• Supporting the Evolving Ingress Specification in Kubernetes 1.18

    Earlier this year, the Kubernetes team released Kubernetes 1.18, which extended Ingress. In this blog post, we’ll walk through what’s new in the new Ingress specification, what it means for your applications, and how to upgrade to an ingress controller that supports this new specification.

  • Benchmarks Of 2nd Gen AMD EPYC On Amazon EC2 Against Intel Xeon, Graviton2

    Today AMD and Amazon announced the general availability of 2nd Gen AMD EPYC "Rome" processors available via the Elastic Compute Cloud. AMD EPYC "Rome" on EC2 with the new "C5a" instance types offer very competitive performance against the latest Intel Xeon instance types, Amazon's own Graviton2 Arm-based instances, and a big upgrade compared to the first-generation EPYC processors in the cloud.

  • OpenStack Ussuri for Ubuntu 20.04 and 18.04 LTS

    The Ubuntu OpenStack team at Canonical is pleased to announce the general availability of OpenStack Ussuri on Ubuntu 20.04 LTS and on Ubuntu 18.04 LTS via the Ubuntu Cloud Archive.

Debian Leftovers and Developers

  • Antoine Beaupré: Replacing Smokeping with Prometheus

    I've been struggling with replacing parts of my old sysadmin monitoring toolkit (previously built with Nagios, Munin and Smokeping) with more modern tools (specifically Prometheus, its "exporters" and Grafana) for a while now. Replacing Munin with Prometheus and Grafana is fairly straightforward: the network architecture ("server pulls metrics from all nodes") is similar and there are lots of exporters. They are a little harder to write than Munin modules, but that makes them more flexible and efficient, which was a huge problem in Munin. I wrote a Migrating from Munin guide that summarizes those differences. Replacing Nagios is much harder, and I still haven't quite figured out if it's worth it. [...] A naive implementation of Smokeping in Prometheus/Grafana would be to use the blackbox exporter and create a dashboard displaying those metrics. I've done this at home, and then I realized that I was missing something.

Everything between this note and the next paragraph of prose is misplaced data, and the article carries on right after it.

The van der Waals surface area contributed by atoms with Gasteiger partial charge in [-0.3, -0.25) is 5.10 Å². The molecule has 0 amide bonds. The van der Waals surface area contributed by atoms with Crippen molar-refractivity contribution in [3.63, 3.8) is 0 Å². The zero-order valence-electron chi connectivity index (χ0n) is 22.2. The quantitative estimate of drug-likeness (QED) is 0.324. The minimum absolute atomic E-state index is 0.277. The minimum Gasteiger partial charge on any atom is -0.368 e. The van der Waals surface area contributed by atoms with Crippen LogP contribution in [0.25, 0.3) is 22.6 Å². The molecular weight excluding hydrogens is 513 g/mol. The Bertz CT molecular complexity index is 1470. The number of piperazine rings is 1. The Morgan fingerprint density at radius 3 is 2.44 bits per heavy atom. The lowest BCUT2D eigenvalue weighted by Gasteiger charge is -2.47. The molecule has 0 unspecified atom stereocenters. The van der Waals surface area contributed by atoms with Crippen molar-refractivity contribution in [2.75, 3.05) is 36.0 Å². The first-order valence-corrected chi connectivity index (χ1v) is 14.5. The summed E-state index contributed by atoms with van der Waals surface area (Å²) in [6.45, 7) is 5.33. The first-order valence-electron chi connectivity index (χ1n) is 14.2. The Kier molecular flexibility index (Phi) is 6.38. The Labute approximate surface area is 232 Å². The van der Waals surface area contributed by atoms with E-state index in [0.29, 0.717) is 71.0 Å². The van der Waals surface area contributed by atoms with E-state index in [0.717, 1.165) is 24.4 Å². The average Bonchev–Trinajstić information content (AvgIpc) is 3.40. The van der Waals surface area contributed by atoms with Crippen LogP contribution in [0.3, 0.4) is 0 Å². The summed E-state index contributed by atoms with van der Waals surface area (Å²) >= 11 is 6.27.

• Reproducible Builds in May 2020

    One of the original promises of open source software is that distributed peer review and transparency of process results in enhanced end-user security. Nonetheless, whilst anyone may inspect the source code of free and open source software for malicious flaws, almost all software today is distributed as pre-compiled binaries. This allows nefarious third-parties to compromise systems by injecting malicious code into seemingly secure software during the various compilation and distribution processes.

  • Steve McIntyre: Interesting times, and a new job!

    It's been over ten years since I started in Arm, and nine since I joined Linaro as an assignee. It was wonderful working with some excellent people in both companies, but around the end of last year I started to think that it might be time to look for something new and different. As is the usual way in Cambridge, I ended up mentioning this to friends and things happened! [...] Where do I fit in? Pexip is a relatively small company with a very flat setup in engineering, so that's a difficult question to answer! I'll be starting working in the team developing and maintaining PexOS, the small Linux-based platform on which other things depend. (No prizes for guessing which distro it's based on!) But there's lots of scope to get involved in all kinds of other areas as needs and interests arise. I can't wait to get stuck in! Although I'm no longer going to be working on Debian arm port issues on work time, I'm still planning to help where I can. Let's see how that works...

LibreELEC (Leia) 9.2.3

LibreELEC 9.2.3 (Leia) the final version has arrived based upon Kodi v18.7.1. Read more